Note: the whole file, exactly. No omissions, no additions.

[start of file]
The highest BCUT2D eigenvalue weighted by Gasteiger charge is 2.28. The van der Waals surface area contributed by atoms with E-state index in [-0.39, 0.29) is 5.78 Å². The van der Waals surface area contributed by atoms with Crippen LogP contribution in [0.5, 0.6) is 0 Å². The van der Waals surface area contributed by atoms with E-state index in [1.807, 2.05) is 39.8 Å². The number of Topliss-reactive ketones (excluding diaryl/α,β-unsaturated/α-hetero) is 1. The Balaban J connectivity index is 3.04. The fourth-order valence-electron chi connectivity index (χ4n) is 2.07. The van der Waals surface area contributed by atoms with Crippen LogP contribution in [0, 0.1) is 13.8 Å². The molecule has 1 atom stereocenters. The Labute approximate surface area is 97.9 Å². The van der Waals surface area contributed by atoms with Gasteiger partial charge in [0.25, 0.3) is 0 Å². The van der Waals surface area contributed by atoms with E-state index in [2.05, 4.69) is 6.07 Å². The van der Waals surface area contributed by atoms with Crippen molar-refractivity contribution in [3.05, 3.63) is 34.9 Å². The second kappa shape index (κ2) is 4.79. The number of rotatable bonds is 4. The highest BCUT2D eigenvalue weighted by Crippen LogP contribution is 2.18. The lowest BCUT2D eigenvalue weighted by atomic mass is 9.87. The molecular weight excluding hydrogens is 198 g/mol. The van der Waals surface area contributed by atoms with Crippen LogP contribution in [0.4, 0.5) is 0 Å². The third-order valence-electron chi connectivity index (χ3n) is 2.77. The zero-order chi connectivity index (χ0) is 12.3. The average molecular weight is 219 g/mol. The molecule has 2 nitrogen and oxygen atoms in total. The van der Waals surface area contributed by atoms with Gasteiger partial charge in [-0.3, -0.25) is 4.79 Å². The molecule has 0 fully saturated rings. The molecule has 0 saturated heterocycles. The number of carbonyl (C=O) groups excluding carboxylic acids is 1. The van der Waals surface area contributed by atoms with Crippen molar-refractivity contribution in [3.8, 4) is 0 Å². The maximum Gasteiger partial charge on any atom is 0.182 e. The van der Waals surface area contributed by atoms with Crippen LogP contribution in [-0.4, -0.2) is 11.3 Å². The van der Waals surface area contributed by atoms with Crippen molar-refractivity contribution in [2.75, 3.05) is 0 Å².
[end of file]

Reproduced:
The highest BCUT2D eigenvalue weighted by Gasteiger charge is 2.28. The van der Waals surface area contributed by atoms with E-state index in [-0.39, 0.29) is 5.78 Å². The van der Waals surface area contributed by atoms with Crippen LogP contribution in [0.5, 0.6) is 0 Å². The van der Waals surface area contributed by atoms with E-state index in [1.807, 2.05) is 39.8 Å². The number of Topliss-reactive ketones (excluding diaryl/α,β-unsaturated/α-hetero) is 1. The Balaban J connectivity index is 3.04. The fourth-order valence-electron chi connectivity index (χ4n) is 2.07. The van der Waals surface area contributed by atoms with Crippen LogP contribution in [0, 0.1) is 13.8 Å². The molecule has 1 atom stereocenters. The Labute approximate surface area is 97.9 Å². The van der Waals surface area contributed by atoms with Gasteiger partial charge in [0.25, 0.3) is 0 Å². The van der Waals surface area contributed by atoms with E-state index in [2.05, 4.69) is 6.07 Å². The van der Waals surface area contributed by atoms with Crippen molar-refractivity contribution in [3.05, 3.63) is 34.9 Å². The second kappa shape index (κ2) is 4.79. The number of rotatable bonds is 4. The highest BCUT2D eigenvalue weighted by Crippen LogP contribution is 2.18. The lowest BCUT2D eigenvalue weighted by atomic mass is 9.87. The molecular weight excluding hydrogens is 198 g/mol. The van der Waals surface area contributed by atoms with Crippen LogP contribution in [0.4, 0.5) is 0 Å². The third-order valence-electron chi connectivity index (χ3n) is 2.77. The zero-order chi connectivity index (χ0) is 12.3. The average molecular weight is 219 g/mol. The molecule has 2 nitrogen and oxygen atoms in total. The van der Waals surface area contributed by atoms with Gasteiger partial charge in [-0.3, -0.25) is 4.79 Å². The molecule has 0 fully saturated rings. The molecule has 0 saturated heterocycles. The number of carbonyl (C=O) groups excluding carboxylic acids is 1. The van der Waals surface area contributed by atoms with Crippen molar-refractivity contribution in [3.8, 4) is 0 Å². The maximum Gasteiger partial charge on any atom is 0.182 e. The van der Waals surface area contributed by atoms with Crippen LogP contribution in [-0.4, -0.2) is 11.3 Å². The van der Waals surface area contributed by atoms with Crippen molar-refractivity contribution in [2.75, 3.05) is 0 Å².